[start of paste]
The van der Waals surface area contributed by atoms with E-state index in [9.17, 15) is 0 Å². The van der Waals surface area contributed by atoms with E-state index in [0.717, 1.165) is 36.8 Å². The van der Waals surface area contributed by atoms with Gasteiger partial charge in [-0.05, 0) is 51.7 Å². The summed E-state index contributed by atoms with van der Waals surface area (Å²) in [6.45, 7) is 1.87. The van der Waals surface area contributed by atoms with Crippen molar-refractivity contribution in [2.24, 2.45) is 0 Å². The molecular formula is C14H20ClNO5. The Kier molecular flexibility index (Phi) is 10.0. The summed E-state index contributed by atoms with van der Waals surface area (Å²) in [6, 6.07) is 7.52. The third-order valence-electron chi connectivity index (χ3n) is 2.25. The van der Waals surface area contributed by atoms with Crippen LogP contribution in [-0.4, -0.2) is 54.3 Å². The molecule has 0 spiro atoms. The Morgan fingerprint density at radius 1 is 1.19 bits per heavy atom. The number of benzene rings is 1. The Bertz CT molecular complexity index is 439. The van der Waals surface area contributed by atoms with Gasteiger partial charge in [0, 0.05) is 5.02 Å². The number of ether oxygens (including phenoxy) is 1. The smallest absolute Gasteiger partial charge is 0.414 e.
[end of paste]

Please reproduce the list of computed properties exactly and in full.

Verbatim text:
The van der Waals surface area contributed by atoms with E-state index in [9.17, 15) is 0 Å². The van der Waals surface area contributed by atoms with E-state index in [0.717, 1.165) is 36.8 Å². The van der Waals surface area contributed by atoms with Gasteiger partial charge in [-0.05, 0) is 51.7 Å². The summed E-state index contributed by atoms with van der Waals surface area (Å²) in [6.45, 7) is 1.87. The van der Waals surface area contributed by atoms with Crippen molar-refractivity contribution in [2.24, 2.45) is 0 Å². The molecular formula is C14H20ClNO5. The Kier molecular flexibility index (Phi) is 10.0. The summed E-state index contributed by atoms with van der Waals surface area (Å²) in [6, 6.07) is 7.52. The third-order valence-electron chi connectivity index (χ3n) is 2.25. The van der Waals surface area contributed by atoms with Crippen LogP contribution in [-0.4, -0.2) is 54.3 Å². The molecule has 0 spiro atoms. The Morgan fingerprint density at radius 1 is 1.19 bits per heavy atom. The number of benzene rings is 1. The Bertz CT molecular complexity index is 439. The van der Waals surface area contributed by atoms with Gasteiger partial charge in [0, 0.05) is 5.02 Å². The number of ether oxygens (including phenoxy) is 1. The smallest absolute Gasteiger partial charge is 0.414 e.